Equities in Canada’s largest market recovered from a bruising morning and early afternoon, and vaulted toward the breakeven mark, falling just short by Friday’s final bell.
The S&P/TSX Composite Index was negative 9.36 to end the day and the week at 15,384.59
The Canadian dollar lost 0.34 cents to 77.58 cents U.S.
Tech stocks more than made up for losses in most other sectors, as Logistec Corporation galloped $3.53, or 7.9%, to $48.00, and Constellation Software climbed $18.48, or 2.2%, to $858.48.
Telecoms strengthened as BCE Inc. gained 21 cents to $56.00, and Rogers Communications took on 58 cents, or 1%, to $58.38.
Utilities did better, as Fortis Inc. gained 33 cents to $42.33, while Hydro One acquired 11 cents to $20.77.
However, health-care stocks again took a drubbing as Valeant Pharmaceuticals dropped 27 cents, or 1.4%, to $19.17, while cannabis company Aphria Inc. shed 39 cents, or 2.8%, to $13.65.
The energy group retreated, with Suncor Energy down $1.22, or 2.9% at $40.87, as oil prices fell. Enercare fell behind three cents to $17.98.
Shares of trade-sensitive auto parts and railroad companies added to Thursday's declines. Magna International fell $1.03, or 1.5%, to $67.69, and Canadian Pacific Railway retreated $2.12 to $224.81.
One of the largest percentage gainers on the TSX was Sleep Country, which rose 12.9% after it reported fourth-quarter results after the close on Thursday.
On the data front, Statistics Canada reported that real gross domestic product grew 0.4% in the fourth quarter, the same rate as the previous quarter. Final domestic demand increased 1.0%. Real GDP edged up 0.1% in December as 13 of 20 industrial sectors increased. This followed a 0.4% gain in November.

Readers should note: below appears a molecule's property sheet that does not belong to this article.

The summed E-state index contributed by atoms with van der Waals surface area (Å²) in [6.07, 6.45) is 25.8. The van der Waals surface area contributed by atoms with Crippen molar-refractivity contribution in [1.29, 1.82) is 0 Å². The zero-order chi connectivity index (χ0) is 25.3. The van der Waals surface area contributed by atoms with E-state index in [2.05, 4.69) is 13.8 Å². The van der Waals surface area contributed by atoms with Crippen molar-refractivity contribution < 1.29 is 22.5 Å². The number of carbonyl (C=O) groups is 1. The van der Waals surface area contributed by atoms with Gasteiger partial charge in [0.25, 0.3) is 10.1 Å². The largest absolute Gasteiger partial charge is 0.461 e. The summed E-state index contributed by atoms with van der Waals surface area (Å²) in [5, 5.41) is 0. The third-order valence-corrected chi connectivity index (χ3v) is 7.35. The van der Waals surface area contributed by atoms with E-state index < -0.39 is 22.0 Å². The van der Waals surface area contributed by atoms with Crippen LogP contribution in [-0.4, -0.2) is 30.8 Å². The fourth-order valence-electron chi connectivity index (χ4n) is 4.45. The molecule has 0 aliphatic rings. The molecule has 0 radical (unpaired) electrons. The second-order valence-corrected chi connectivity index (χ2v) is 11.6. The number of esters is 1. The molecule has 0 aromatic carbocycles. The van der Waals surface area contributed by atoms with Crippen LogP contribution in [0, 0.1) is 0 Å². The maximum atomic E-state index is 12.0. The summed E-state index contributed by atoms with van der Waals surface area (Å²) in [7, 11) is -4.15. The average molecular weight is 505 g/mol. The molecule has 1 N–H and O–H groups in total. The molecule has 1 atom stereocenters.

U.S. President Donald Trump unveiled the tariffs on Thursday but did not make clear whether they would apply to Canada, which is the largest supplier of both steel and aluminum to the United States.
Canada's economy could also be impacted by talks with the United States and Mexico to revamp the North American Free Trade Agreement. Canada sends 75% of its exports to the United States.
Bank of Canada Governor Stephen Poloz said markets are adapting to making their own forecasts on where interest rates are going, though he acknowledged the decision to drop forward guidance four years ago has met some criticism.
The TSX Venture Exchange regressed 3.26 points to 826.06
The 12 TSX subgroups were split down the middle, as health-care surrendered 0.8%, while energy failed 0.4%, and industrials subsided 0.2%.
The half-dozen gainers were led by information technology, clicking upward 1.4%, while telecoms vaulted 0.7%, and utilities bettered themselves 0.5%.
U.S. stocks closed well off session lows on Friday, helped by a sharp rise in health-care shares.
The Dow Jones Industrials remained negative 70.92 points to 24,538.06. Johnson & Johnson and Merck were among one of the best-performing stocks in the index, rising 1.2% each.
The S&P 500 climbed 13.58 points to 2,691.25, after falling more than 1%. The health-care sector was the best-performing sector, gaining 1%. Shares of Universal Health Services and Perrigo were among the best-performers in the index.
The NASDAQ Composite survived a negative morning to gain 77.31 points, or 1.1%, to 7,257.87. At its low, the NASDAQ fell as much as 1.3%.
But despite trading off their lows, the major averages posted a weekly loss for the first time in three weeks. For the week, the Dow fell 3.1%, S&P 500 lost 2%, and the NASDAQ fell 1.1%.
Shares of steel and aluminum users like General Motors dipped 1%, and Boeing was off 1.4%. On Thursday, they fell 4% and 3.5%, respectively. Harley Davidson also slipped 2%. Meanwhile, U.S. Steel fell 1.4% after posting strong gains in the previous session.
Trump made the announcement on Thursday, noting the U.S. will implement a 25% tariff on steel imports and a 10% tariff on aluminum imports next week. The news sent stocks reeling, with the Dow closing 420 points lower, while the S&P 500 and NASDAQ dropped more than 1%. It also raised concern that other countries may implement retaliatory tariffs on U.S. exports.
In corporate news, Foot Locker shares dropped 12.7% after the company reported a bigger-than-expected decline in same-store sales for the previous quarter. Foot Locker's same-store sales fell 3.7%, while analysts polled by Reuters expected a decrease of 2.5%.
Meanwhile, J.C. Penney's stock pulled back 5.4% after reporting weaker-than-expected revenue and same-store sales.
Prices for the benchmark 10-year Treasury note caved, raising yields to 2.87% from Thursday’s 2.81%. Treasury prices and yields move in opposite directions.
Oil prices recovered 38 cents a barrel to $61.37 U.S.
Gold prices gathered $17.40 at $1,322.60 U.S. an ounce.